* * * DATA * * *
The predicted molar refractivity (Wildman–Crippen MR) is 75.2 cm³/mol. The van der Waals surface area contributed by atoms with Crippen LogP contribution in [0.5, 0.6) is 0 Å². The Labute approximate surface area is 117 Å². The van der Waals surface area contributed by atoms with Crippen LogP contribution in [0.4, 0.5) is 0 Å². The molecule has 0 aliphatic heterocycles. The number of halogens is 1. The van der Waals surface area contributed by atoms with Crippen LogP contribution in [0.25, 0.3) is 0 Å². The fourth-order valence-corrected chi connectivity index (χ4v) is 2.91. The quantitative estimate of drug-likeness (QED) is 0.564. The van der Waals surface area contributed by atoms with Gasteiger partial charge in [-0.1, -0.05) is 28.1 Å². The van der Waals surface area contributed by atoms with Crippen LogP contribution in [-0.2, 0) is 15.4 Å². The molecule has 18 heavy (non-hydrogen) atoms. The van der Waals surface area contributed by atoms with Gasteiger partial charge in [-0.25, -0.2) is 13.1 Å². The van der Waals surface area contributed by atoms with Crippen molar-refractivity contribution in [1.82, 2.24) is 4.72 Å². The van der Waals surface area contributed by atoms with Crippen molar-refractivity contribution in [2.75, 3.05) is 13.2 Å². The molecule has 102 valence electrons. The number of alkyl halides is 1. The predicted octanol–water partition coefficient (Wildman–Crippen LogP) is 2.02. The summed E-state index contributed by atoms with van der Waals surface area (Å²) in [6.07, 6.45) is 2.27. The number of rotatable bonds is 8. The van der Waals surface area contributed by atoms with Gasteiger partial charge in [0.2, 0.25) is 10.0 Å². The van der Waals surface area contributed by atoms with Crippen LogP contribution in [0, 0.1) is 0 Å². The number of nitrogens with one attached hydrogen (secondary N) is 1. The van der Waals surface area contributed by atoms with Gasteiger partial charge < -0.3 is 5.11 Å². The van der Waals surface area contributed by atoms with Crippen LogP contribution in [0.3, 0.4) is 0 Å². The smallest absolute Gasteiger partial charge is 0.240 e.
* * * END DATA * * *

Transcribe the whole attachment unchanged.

The predicted molar refractivity (Wildman–Crippen MR) is 75.2 cm³/mol. The van der Waals surface area contributed by atoms with Crippen LogP contribution in [0.5, 0.6) is 0 Å². The Labute approximate surface area is 117 Å². The van der Waals surface area contributed by atoms with Crippen LogP contribution in [0.4, 0.5) is 0 Å². The molecule has 0 aliphatic heterocycles. The number of halogens is 1. The van der Waals surface area contributed by atoms with Crippen LogP contribution in [0.25, 0.3) is 0 Å². The fourth-order valence-corrected chi connectivity index (χ4v) is 2.91. The quantitative estimate of drug-likeness (QED) is 0.564. The van der Waals surface area contributed by atoms with Gasteiger partial charge in [-0.1, -0.05) is 28.1 Å². The van der Waals surface area contributed by atoms with Crippen LogP contribution in [-0.2, 0) is 15.4 Å². The molecule has 18 heavy (non-hydrogen) atoms. The van der Waals surface area contributed by atoms with Gasteiger partial charge in [-0.25, -0.2) is 13.1 Å². The van der Waals surface area contributed by atoms with Crippen molar-refractivity contribution in [1.82, 2.24) is 4.72 Å². The van der Waals surface area contributed by atoms with Crippen molar-refractivity contribution in [2.75, 3.05) is 13.2 Å². The molecule has 102 valence electrons. The number of alkyl halides is 1. The predicted octanol–water partition coefficient (Wildman–Crippen LogP) is 2.02. The summed E-state index contributed by atoms with van der Waals surface area (Å²) in [6.07, 6.45) is 2.27. The number of rotatable bonds is 8. The van der Waals surface area contributed by atoms with Gasteiger partial charge in [0.2, 0.25) is 10.0 Å². The van der Waals surface area contributed by atoms with Crippen LogP contribution in [0, 0.1) is 0 Å². The number of nitrogens with one attached hydrogen (secondary N) is 1. The van der Waals surface area contributed by atoms with Gasteiger partial charge < -0.3 is 5.11 Å². The van der Waals surface area contributed by atoms with Crippen LogP contribution in [0.3, 0.4) is 0 Å². The smallest absolute Gasteiger partial charge is 0.240 e.